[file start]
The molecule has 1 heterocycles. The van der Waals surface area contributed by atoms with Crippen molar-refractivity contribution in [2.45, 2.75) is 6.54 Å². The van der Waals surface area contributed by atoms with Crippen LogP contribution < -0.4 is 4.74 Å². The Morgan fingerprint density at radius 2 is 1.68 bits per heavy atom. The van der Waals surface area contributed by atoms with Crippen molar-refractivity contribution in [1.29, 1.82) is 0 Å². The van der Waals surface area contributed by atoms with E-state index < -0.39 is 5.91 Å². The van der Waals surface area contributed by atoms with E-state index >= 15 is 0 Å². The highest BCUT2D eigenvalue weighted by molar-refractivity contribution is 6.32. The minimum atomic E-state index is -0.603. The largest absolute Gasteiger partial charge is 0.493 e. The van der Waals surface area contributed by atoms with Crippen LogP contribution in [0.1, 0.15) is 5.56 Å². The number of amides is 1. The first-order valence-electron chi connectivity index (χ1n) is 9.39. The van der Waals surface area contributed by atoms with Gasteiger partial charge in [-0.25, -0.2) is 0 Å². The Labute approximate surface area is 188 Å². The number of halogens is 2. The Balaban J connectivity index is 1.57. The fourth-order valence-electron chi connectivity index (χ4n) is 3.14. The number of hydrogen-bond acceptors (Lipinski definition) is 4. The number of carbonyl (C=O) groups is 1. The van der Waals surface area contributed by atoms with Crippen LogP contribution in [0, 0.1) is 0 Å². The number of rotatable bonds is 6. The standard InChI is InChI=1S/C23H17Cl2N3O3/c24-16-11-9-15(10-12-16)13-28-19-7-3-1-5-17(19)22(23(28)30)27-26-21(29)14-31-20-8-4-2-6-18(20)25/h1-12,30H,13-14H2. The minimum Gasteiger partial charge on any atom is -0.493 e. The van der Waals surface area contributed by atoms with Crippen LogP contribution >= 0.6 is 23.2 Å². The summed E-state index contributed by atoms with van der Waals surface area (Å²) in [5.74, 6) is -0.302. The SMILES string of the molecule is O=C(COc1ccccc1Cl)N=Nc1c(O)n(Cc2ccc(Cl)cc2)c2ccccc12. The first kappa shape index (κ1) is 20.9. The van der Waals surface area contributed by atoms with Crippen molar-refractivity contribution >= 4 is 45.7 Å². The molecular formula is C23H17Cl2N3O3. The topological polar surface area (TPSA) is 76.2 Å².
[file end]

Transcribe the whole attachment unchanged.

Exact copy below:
The molecule has 1 heterocycles. The van der Waals surface area contributed by atoms with Crippen molar-refractivity contribution in [2.45, 2.75) is 6.54 Å². The van der Waals surface area contributed by atoms with Crippen LogP contribution < -0.4 is 4.74 Å². The Morgan fingerprint density at radius 2 is 1.68 bits per heavy atom. The van der Waals surface area contributed by atoms with Crippen molar-refractivity contribution in [1.29, 1.82) is 0 Å². The van der Waals surface area contributed by atoms with E-state index < -0.39 is 5.91 Å². The van der Waals surface area contributed by atoms with E-state index >= 15 is 0 Å². The highest BCUT2D eigenvalue weighted by molar-refractivity contribution is 6.32. The minimum atomic E-state index is -0.603. The largest absolute Gasteiger partial charge is 0.493 e. The van der Waals surface area contributed by atoms with Crippen LogP contribution in [0.1, 0.15) is 5.56 Å². The number of amides is 1. The first-order valence-electron chi connectivity index (χ1n) is 9.39. The van der Waals surface area contributed by atoms with Gasteiger partial charge in [-0.25, -0.2) is 0 Å². The Labute approximate surface area is 188 Å². The number of halogens is 2. The Balaban J connectivity index is 1.57. The fourth-order valence-electron chi connectivity index (χ4n) is 3.14. The number of hydrogen-bond acceptors (Lipinski definition) is 4. The number of carbonyl (C=O) groups is 1. The van der Waals surface area contributed by atoms with Crippen LogP contribution in [0, 0.1) is 0 Å². The number of rotatable bonds is 6. The standard InChI is InChI=1S/C23H17Cl2N3O3/c24-16-11-9-15(10-12-16)13-28-19-7-3-1-5-17(19)22(23(28)30)27-26-21(29)14-31-20-8-4-2-6-18(20)25/h1-12,30H,13-14H2. The minimum Gasteiger partial charge on any atom is -0.493 e. The van der Waals surface area contributed by atoms with Crippen LogP contribution >= 0.6 is 23.2 Å². The summed E-state index contributed by atoms with van der Waals surface area (Å²) in [5.74, 6) is -0.302. The SMILES string of the molecule is O=C(COc1ccccc1Cl)N=Nc1c(O)n(Cc2ccc(Cl)cc2)c2ccccc12. The first kappa shape index (κ1) is 20.9. The van der Waals surface area contributed by atoms with Crippen molar-refractivity contribution >= 4 is 45.7 Å². The molecular formula is C23H17Cl2N3O3. The topological polar surface area (TPSA) is 76.2 Å².